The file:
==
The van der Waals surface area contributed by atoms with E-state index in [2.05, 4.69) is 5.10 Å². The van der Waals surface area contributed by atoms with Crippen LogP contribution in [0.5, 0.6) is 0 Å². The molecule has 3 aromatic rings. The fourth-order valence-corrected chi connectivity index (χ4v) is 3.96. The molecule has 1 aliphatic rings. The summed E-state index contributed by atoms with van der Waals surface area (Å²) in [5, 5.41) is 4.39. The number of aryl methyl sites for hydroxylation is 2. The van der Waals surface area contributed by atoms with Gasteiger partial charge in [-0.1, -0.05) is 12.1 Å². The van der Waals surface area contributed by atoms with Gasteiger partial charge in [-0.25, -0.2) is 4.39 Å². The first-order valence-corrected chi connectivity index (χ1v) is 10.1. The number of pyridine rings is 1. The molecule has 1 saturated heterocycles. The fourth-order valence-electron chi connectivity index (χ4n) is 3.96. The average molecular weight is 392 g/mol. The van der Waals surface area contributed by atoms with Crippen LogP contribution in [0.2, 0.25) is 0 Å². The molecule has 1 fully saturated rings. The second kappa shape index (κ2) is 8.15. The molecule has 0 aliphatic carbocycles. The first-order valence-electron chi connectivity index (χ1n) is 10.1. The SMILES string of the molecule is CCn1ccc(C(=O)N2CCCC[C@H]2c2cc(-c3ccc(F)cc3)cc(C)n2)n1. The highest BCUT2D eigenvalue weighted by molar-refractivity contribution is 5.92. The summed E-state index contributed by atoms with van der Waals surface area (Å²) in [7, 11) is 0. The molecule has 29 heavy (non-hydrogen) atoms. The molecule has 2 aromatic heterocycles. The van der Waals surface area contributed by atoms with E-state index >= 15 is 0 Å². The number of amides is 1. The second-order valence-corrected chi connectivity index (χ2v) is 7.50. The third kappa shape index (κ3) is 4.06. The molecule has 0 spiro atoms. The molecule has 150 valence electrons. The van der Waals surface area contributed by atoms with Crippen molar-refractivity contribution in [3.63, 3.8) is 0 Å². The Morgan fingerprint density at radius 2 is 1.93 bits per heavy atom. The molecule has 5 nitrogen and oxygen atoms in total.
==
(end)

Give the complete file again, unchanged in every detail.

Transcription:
The van der Waals surface area contributed by atoms with E-state index in [2.05, 4.69) is 5.10 Å². The van der Waals surface area contributed by atoms with Crippen LogP contribution in [0.5, 0.6) is 0 Å². The molecule has 3 aromatic rings. The fourth-order valence-corrected chi connectivity index (χ4v) is 3.96. The molecule has 1 aliphatic rings. The summed E-state index contributed by atoms with van der Waals surface area (Å²) in [5, 5.41) is 4.39. The number of aryl methyl sites for hydroxylation is 2. The van der Waals surface area contributed by atoms with Gasteiger partial charge in [-0.1, -0.05) is 12.1 Å². The van der Waals surface area contributed by atoms with Gasteiger partial charge in [-0.25, -0.2) is 4.39 Å². The first-order valence-corrected chi connectivity index (χ1v) is 10.1. The number of pyridine rings is 1. The molecule has 1 saturated heterocycles. The fourth-order valence-electron chi connectivity index (χ4n) is 3.96. The average molecular weight is 392 g/mol. The van der Waals surface area contributed by atoms with Crippen LogP contribution in [0.2, 0.25) is 0 Å². The molecule has 1 fully saturated rings. The second kappa shape index (κ2) is 8.15. The molecule has 0 aliphatic carbocycles. The first-order valence-electron chi connectivity index (χ1n) is 10.1. The SMILES string of the molecule is CCn1ccc(C(=O)N2CCCC[C@H]2c2cc(-c3ccc(F)cc3)cc(C)n2)n1. The highest BCUT2D eigenvalue weighted by molar-refractivity contribution is 5.92. The summed E-state index contributed by atoms with van der Waals surface area (Å²) in [7, 11) is 0. The molecule has 29 heavy (non-hydrogen) atoms. The molecule has 2 aromatic heterocycles. The van der Waals surface area contributed by atoms with E-state index >= 15 is 0 Å². The number of amides is 1. The second-order valence-corrected chi connectivity index (χ2v) is 7.50. The third kappa shape index (κ3) is 4.06. The molecule has 0 spiro atoms. The molecule has 150 valence electrons. The van der Waals surface area contributed by atoms with Crippen molar-refractivity contribution in [3.63, 3.8) is 0 Å². The Morgan fingerprint density at radius 2 is 1.93 bits per heavy atom. The molecule has 5 nitrogen and oxygen atoms in total.